Role of mass media and aquaculture markets
24 May 2018
The workshop was held at the FAO headquarter in Rome, organized and coordinated by the Products, Trade and Marketing Branch (FIAM), as partner of the MedAID project (H2020; GA no. 727315) and co-leader of Task 6.3 (WP6: Economics), in cooperation with the General Fisheries Commission of the Mediterranean (GFCM) as col-leaders of WP7 (Governance). MedAid is an EC funded project aimed to improve the efficiency and performance of the Mediterranean aquaculture industry. Mass media are a matter of concern for the two working packages since they may affect perceptions about aquaculture in a broad band of audiences. In a more specific focus, the impact of the information released in the media on consumers, retailers and policymakers attitudes and behavior with regard the aquaculture industry and its products. The workshop provided a forum for discussion and review of methodologies, up to date findings and further steps in the analysis.
A total 26 participants, including MedAid and PerformFish projects, FAO staff, and representatives of National Governments, producers’ associations and specialized journalists of the three countries targeted in the fieldwork case studies (Spain, Italy and Greece), contributed to the presentations and discussions. The morning sessions focused on describing the most updated figures and trends in aquaculture production and trade in Mediterranean aquaculture, introduce the MedAid project and working packages 6 and 7. Special attention was given to discuss the methodology to be used in a case study covering the impact on market behavior from the information released on traditional newspapers. Discussions were held in the afternoon, by splitting the main group into two allocated according to the participant’s priority on media or governance. A final session summarized and presented the conclusions of the workshop.
Among the topics discussed, participants highlighted the poor knowledge about aquaculture in the mass media and a higher likelihood of publishing negative than positive information. Frequently the information provided in the media is so technical and difficult to understand by a non-skilled audience. On the opposite side, the industry lacks of a sustained common communication strategy. Communication campaigns are rarely undertaken without public funding. At the company level, mass communication is almost inexistent and limited to react to alarms and negative news. Regular sectoral meetings with the media to clarify concepts and update about the progress, good practices, and social responsible actions may contribute to improve the perception of the media and the community.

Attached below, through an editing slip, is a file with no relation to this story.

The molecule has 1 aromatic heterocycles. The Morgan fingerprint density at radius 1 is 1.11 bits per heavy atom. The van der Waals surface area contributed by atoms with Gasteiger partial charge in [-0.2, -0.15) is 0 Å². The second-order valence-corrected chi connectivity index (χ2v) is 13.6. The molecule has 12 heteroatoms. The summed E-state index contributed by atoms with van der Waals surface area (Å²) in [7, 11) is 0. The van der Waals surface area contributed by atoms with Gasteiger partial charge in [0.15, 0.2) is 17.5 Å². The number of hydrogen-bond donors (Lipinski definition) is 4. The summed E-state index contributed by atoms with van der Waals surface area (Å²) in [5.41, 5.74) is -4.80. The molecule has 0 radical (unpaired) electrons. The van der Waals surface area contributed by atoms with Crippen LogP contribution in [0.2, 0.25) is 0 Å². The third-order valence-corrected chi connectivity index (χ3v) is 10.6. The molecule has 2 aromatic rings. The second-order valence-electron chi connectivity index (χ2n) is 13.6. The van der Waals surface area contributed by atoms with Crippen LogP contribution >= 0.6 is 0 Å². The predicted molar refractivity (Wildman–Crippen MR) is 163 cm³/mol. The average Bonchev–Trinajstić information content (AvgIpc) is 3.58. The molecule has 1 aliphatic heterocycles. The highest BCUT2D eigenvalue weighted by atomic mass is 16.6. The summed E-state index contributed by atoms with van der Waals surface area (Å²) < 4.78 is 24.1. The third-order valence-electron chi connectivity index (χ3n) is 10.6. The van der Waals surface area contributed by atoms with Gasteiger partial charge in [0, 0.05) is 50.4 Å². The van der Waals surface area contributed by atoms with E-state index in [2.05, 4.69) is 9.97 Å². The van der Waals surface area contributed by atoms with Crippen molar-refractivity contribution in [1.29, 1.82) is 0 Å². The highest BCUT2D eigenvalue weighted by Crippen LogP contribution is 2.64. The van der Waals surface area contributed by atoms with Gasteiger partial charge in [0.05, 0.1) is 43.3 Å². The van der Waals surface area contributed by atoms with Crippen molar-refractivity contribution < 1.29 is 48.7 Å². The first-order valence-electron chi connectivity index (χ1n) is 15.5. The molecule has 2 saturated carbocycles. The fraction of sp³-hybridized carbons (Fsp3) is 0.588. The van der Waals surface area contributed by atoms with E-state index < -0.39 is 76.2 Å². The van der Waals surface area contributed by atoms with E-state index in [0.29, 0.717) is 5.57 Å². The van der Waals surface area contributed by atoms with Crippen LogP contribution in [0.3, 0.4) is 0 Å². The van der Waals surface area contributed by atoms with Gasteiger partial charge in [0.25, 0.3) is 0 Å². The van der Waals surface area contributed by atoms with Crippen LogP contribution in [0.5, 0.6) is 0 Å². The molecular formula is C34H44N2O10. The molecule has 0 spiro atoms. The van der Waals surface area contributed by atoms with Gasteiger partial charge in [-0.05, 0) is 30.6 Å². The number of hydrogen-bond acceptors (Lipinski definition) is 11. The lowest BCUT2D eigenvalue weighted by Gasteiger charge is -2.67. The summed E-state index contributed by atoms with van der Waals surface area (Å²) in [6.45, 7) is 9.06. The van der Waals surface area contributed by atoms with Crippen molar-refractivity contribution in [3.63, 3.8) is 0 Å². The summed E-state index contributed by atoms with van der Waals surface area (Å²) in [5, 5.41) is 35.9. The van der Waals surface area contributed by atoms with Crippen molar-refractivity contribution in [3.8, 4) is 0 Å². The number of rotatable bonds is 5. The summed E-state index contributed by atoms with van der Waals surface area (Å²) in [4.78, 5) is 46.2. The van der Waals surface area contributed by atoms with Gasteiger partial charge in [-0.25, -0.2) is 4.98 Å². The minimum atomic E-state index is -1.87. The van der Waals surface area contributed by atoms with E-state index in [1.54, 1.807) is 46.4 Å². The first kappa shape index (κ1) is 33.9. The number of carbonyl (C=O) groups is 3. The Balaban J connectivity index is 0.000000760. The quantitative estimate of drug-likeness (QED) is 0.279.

On the other side, it is important to diversify media and targets. Traditional media cover a large and wide audience in a one direction way. Interactive communication in social media is growing attention across consumers as a way for acquiring information about companies and products, and their influence in purchase decisions is increasing.
Diversification of targets is recommended since consumers may not be interested in technical information or may misunderstand the meaning. For these and other reasons consumers may not relay on information provided in the media and would look for alternative sources one of the most frequent is provided by the salesperson at the retail place. Retailers have a strong influence on consumers decision making but may not be proactive toward aquaculture species if they do not manage an adequate information. Like in the case of the media, informational contacts with retailers, and in special with the salesperson in contact with consumers, are expected to help contributing to the improvement of consumers perceptions about aquaculture in general and of certain species in particular.
Report written by J.M. Fernández Polanco, University of Cantabria and MedAID WP6 leader (30 May 2018)